The work of Mr Kamal in tackling far greater challenges in a city twice the size of Lahore leaves me quite dazzled and hopeful that Pakistan can have productive and liveable urban centres in the not too distant future
Pakistan’s largest metropolis Karachi is most frequently associated with urban squalor, water shortages, load shedding and a persistent stench of either sewage or seawater. Despite these marks of infamy, this is also a city with some tremendous achievements to its credit.
It is home to the world’s largest private ambulance service, started by Abdul Sattar Edhi; and the place where the Orangi Pilot project in poverty alleviation and sanitation was started by Akhtar Hameed Khan is an exemplary case of grassroots environmental management. Karachi University and the Institute of Business Administration have many distinguished alumni to their credit, who have managed to achieve some of the highest ranks in corporate America and academia.
However, the city’s problems in terms of infrastructure and environmental management still seem insurmountable given its enormous size and layers of bureaucracy. Refreshingly, the pages of Time magazine last month were graced with some rather positive news about Karachi and kudos for its young Nazim Mustafa Kamal.
It is very rare for the American edition of the magazine to profile stories about any Pakistani city and even rarer to have one which is generally positive. Only last year Karachi was being featured as a chaotic crucible of violence in Hollywood movies such as A Mighty Heart, about the abduction and murder of the American journalist Daniel Pearl. While acknowledging that the challenges facing the city are enormous, the Time journalists applauded the work of Mr Kamal in improving the city’s infrastructure and for his incorruptibility.
Mr Kamal has faced tremendous opposition from various tiers of government but he has remained persistent and is determined to make Karachi a world-class city. He has achieved at the local government level what most ministers in Pakistan’s history have not even tried to consider at the national level. The city government was certified by the International Standards Organisation’s series of quality standards for cities (which is more significant than many businesses that put labels of the same standards without much to show for the laurels). The Nazim was able to establish Jheel Park as the country’s largest public conservation space, Bagh Ibn-e Qasim, on an area of 130 acres. Infrastructure development is continuing at an unprecedented scale.
On the matter of large-scale building projects, I would advise the Nazim to not try and emulate Dubai which is now facing the challenges of transport congestion because of ill-advised highway-centred planning. Instead, consider the example of Kuala Lumpur, which has focused far more effectively on the development of public transport infrastructure such as monorails and high-speed trains. Having studied in Malaysia, Mr Kamal is well aware of these developments as well.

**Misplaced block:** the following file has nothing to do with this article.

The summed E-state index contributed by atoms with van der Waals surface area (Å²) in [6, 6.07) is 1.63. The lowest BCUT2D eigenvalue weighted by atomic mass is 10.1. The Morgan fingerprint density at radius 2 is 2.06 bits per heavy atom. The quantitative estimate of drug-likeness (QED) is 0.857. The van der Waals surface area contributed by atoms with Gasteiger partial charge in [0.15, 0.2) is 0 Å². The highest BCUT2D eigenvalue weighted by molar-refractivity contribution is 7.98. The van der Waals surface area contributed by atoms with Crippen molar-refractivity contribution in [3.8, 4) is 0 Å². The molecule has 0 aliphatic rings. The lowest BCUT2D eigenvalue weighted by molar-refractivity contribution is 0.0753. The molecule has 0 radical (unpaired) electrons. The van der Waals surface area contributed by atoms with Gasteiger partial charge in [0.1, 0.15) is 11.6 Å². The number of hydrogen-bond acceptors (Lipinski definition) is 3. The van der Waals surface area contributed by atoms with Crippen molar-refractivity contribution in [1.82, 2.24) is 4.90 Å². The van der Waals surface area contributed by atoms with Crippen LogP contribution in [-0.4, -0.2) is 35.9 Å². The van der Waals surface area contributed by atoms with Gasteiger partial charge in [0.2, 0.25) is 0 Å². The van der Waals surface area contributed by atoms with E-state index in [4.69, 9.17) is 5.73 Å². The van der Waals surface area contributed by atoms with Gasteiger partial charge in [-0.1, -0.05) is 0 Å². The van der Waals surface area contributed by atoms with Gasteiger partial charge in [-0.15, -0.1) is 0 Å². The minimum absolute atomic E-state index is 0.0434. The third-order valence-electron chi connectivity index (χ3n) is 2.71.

In order to have constructive development, the new government needs to have a clear plan to integrate environmental planning and economic development. It should also encourage merit-based politicians such as Mr Kamal. Though we may have misgivings about Mr Kamal’s MQM credentials, it is important to note that unlike other political parties where landholdings and industrial establishments are the main credential for political office, the MQM has allowed grassroots politicians to emerge.
Their leadership may well be chameleonic and remote-controlled from the British Isles with a retinue of unsavoury gangs but at least they deserve credit for moving Pakistan’s political landscape marginally beyond the politics of wealth and fortune. Hopefully, politicians such as Mr Kamal will also be able to reform the undesirable features of their party, while the feudal can learn the lessons of grassroots activism.
Mr Asif Zardari in particular should pay serious attention to issues of environmental planning in urban areas that are the nerve centres of commerce but environmentally challenged. His erstwhile portfolio as environment minister more than a decade ago was not particularly memorable. Hopefully, he can now redeem himself by making a positive difference for Pakistan’s cities and the environment at large.
While I am not holding out too much hope on that account given his brash bravado in recent statements, perhaps he will have a ‘Thomas Becket moment’ and transform his sense of feudal entitlement into a positive sense of humble public service.
Let us hope that that the Pakistan People’s Party, that has strong roots in Sindh, is willing to engage with an admirable son of the soil such as Mr Kamal. Needless to say, as a young politician he will make mistakes and possibly falter, but his poise and perseverance deserve our applause.
As a Lahori myself, I have been more inclined to praise the work of leaders such as Mian Shahbaz Sharif in terms of urban development. However, the work of Mr Kamal in tackling far greater challenges in a city twice the size of Lahore leaves me quite dazzled and hopeful that Pakistan can have productive and liveable urban centres in the not too distant future.
Dr Saleem H Ali is associate professor of environmental planning at the University of Vermont’s Rubenstein School of Natural Resources and on the adjunct faculty of Brown University’s Watson Institute for International Studies. www.saleemali.org
Source: Daily Times, 30/8/2008